By ANDREW NELSON, Staff Writer | Published March 31, 2023
ATLANTA—The church celebrated in March a decade with Pope Francis as its leader.
He has traveled to visit migrants and refugees, prayed with the world during the COVID-19 pandemic and emphasized the church should be a field hospital of mercy. Born in Argentina, he is the 266th pontiff in the chair of St. Peter. Since he appeared on the balcony of St. Peter’s Basilica, Pope Francis repeatedly calls for a faith community that embraces inclusion and solidarity by accompanying the poor.
The Georgia Bulletin asked people in the Archdiocese of Atlanta to share how they have been shaped by the pontificate. Here’s what they said:
Father Mark Starr, pastoral perspective
For Father Mark Starr, seeing Pope Francis wash the feet of a diversity of people during Mass on Holy Thursday, from prisoners and women to young people, has been a touchstone of the pontificate.
That set the stage for who he is, a welcoming pastor, said Father Starr, a priest of 11 years. He recently stepped down as leader of the archdiocesan council of priests.
In the past, it was disputed whether it was appropriate for women to have their feet washed. Critics stressed the rite imitates Jesus washing the feet of the 12 male apostles at the Last Supper. In 2016, Pope Francis ended the discussion when he decreed the participants in the ritual be “those chosen from amongst the people of God.”
Pope Francis has not changed doctrine or dogma, but has invited people who have felt estranged back into the church, he said.
“He’s not changing doctrine and he can’t change dogma, but he’s brought a compassionate and pastoral sensitivity to it and certainly raised our awareness of the need to minister to the poor, the downcast, the downtrodden, those separated from the church for whatever reason,” said Father Starr.
For churchgoers, Pope Francis streamlined the annulment process to help people rectify marriage situations and opened up the church to a form of collaboration with the global synod, he said.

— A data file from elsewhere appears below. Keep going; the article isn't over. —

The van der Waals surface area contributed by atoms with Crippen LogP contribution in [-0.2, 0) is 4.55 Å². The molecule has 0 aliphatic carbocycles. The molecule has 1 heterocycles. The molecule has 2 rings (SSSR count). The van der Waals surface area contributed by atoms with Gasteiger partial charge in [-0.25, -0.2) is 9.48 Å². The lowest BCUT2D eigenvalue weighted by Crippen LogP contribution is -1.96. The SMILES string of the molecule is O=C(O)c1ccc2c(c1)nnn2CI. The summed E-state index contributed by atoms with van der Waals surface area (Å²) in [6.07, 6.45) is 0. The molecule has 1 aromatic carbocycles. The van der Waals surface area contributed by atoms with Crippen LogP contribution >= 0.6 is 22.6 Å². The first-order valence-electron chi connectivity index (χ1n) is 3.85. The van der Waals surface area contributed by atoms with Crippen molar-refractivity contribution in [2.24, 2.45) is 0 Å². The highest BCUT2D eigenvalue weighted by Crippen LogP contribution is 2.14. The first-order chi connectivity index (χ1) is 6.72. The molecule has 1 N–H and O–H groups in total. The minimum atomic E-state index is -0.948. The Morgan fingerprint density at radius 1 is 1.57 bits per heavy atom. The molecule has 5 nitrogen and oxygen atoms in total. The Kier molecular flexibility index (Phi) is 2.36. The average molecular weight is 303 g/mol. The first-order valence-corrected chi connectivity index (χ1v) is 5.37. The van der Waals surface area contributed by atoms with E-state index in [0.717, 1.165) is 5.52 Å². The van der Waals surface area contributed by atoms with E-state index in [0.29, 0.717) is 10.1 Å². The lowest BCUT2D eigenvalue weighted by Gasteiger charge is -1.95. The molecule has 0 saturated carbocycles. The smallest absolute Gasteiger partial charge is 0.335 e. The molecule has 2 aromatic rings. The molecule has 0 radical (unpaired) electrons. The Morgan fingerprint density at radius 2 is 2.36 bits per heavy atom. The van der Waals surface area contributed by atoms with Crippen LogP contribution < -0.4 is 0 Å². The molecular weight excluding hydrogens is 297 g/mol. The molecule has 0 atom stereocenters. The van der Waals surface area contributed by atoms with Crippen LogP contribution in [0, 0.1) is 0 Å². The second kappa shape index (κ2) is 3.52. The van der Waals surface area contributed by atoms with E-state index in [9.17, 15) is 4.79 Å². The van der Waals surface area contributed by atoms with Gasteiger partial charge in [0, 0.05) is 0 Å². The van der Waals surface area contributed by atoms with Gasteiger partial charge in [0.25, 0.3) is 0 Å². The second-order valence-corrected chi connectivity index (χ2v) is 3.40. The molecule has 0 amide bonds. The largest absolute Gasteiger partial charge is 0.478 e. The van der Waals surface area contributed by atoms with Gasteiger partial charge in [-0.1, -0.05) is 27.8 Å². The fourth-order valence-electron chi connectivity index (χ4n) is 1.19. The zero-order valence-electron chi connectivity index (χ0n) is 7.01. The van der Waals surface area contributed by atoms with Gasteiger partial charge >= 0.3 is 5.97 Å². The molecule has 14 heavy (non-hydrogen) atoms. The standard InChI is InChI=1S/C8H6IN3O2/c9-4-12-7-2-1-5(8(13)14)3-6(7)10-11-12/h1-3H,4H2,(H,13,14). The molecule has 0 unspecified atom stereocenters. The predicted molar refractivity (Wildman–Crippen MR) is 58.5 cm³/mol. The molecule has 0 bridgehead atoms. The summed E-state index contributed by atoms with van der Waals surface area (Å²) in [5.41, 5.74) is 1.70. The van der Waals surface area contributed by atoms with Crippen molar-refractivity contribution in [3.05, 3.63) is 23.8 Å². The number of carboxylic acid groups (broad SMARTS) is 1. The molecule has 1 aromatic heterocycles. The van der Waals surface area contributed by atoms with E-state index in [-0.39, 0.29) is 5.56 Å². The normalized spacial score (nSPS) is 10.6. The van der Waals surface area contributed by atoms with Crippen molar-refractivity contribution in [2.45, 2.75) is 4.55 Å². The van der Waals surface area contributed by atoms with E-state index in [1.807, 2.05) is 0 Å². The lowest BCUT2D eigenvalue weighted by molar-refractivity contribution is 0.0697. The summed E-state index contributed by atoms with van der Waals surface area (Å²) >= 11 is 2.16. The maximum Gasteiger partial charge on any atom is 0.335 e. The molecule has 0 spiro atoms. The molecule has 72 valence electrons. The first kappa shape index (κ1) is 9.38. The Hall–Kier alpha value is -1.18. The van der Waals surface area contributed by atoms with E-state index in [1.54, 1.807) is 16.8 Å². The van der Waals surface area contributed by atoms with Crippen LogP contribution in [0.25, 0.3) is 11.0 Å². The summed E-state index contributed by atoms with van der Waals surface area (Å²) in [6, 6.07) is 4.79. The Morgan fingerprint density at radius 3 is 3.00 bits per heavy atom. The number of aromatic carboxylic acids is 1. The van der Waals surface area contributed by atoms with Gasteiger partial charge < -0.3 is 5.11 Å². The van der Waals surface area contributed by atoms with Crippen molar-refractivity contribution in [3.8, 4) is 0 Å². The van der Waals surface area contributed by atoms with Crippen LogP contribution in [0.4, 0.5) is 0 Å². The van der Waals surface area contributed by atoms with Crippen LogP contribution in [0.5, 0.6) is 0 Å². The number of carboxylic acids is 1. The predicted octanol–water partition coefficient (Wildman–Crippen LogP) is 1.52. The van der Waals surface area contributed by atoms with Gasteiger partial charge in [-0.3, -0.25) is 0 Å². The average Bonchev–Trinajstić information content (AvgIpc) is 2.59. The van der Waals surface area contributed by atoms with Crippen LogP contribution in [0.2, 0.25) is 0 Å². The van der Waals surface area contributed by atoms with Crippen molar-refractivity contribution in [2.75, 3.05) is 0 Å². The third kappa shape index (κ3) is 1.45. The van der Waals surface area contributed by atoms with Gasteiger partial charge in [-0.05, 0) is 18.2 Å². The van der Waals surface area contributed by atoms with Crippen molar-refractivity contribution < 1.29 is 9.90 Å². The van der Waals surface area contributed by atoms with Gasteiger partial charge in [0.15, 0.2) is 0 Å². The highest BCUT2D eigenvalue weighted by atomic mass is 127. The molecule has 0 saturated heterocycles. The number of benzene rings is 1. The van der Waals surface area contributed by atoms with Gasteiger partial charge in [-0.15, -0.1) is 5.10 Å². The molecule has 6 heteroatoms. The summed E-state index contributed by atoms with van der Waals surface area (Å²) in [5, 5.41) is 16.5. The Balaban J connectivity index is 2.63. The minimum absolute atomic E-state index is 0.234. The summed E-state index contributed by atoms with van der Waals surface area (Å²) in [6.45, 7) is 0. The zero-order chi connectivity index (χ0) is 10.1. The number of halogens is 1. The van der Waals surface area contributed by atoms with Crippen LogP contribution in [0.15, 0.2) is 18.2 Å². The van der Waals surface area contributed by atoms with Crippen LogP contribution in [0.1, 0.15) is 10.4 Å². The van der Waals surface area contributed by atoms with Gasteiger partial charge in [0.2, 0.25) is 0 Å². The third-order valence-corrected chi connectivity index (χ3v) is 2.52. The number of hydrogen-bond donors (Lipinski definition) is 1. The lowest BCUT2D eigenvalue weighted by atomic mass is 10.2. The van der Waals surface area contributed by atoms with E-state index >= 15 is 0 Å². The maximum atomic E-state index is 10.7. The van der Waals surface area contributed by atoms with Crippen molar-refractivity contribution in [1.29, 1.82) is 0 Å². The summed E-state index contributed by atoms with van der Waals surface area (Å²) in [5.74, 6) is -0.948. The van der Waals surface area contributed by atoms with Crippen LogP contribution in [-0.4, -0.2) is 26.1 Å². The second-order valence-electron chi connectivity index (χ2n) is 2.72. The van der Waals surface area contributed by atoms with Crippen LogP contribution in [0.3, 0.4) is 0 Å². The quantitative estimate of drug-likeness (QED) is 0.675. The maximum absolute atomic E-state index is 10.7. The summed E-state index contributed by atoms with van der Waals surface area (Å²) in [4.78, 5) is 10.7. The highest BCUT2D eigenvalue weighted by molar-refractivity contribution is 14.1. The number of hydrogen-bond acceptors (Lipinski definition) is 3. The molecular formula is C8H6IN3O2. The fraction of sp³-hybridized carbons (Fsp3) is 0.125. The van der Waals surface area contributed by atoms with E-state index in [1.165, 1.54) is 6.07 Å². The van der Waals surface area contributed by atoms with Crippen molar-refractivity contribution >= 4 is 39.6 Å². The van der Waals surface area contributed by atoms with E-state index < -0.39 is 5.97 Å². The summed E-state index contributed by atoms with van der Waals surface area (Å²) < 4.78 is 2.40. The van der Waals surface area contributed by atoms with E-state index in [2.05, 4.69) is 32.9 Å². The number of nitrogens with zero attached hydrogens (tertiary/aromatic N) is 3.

“What Francis says is, we’re not afraid to bring anything to the table. It doesn’t mean that we’re going to acquiesce to those desires, but we’re not afraid to have discourse over things,” said Father Starr, who organized a handful of parish events with the 2022 synod, including with teens.
“I tell my kids all the time, ask the hard questions. Ask me anything personal. It doesn’t matter. I’m not afraid of your question. The pope isn’t either,” he said about his young parishioners.
Father Starr said Pope Francis’ “Evangelii Gaudium” (Joy of the Gospel) is a road map to understand his vision of the church.
“There are Christians whose lives seem like Lent without Easter,” said the priest, quoting from the encyclical.
In contrast, the pope wants the church to take “an approach that’s spreading the joy of the Gospel, which is my music. That’s my thing. When it came out, several of my friends in seminary texted or called me and said, hey, the pope is speaking your language.”
At the decade mark, Father Starr said the pope’s impact will be felt for the long term. “I don’t think people are really going to appreciate him until 20 years after he’s gone. He has brought a balancing act, and it’s a difficult balancing.”
Brian Savoie, Laudato Si perspective
The environment has long been a concern for the papacy, said Brian Savoie, the sustainability program coordinator for the Archdiocese of Atlanta’s Laudato Si’ Initiative.
In 1971, Pope Paul VI wrote about “an ill-considered exploitation of nature.” During his long pontificate, St. John Paul II introduced the concept how humans are responsible for the natural world with stewardship. He wrote how abusing the environment could violate the Seventh Commandment mandate not to steal because the degradation was stealing the earth’s future from generations to come.
Pope Francis “is standing on very broad shoulders” as he has taken concern for the Earth and drawn the links with faith even tighter, said Savoie.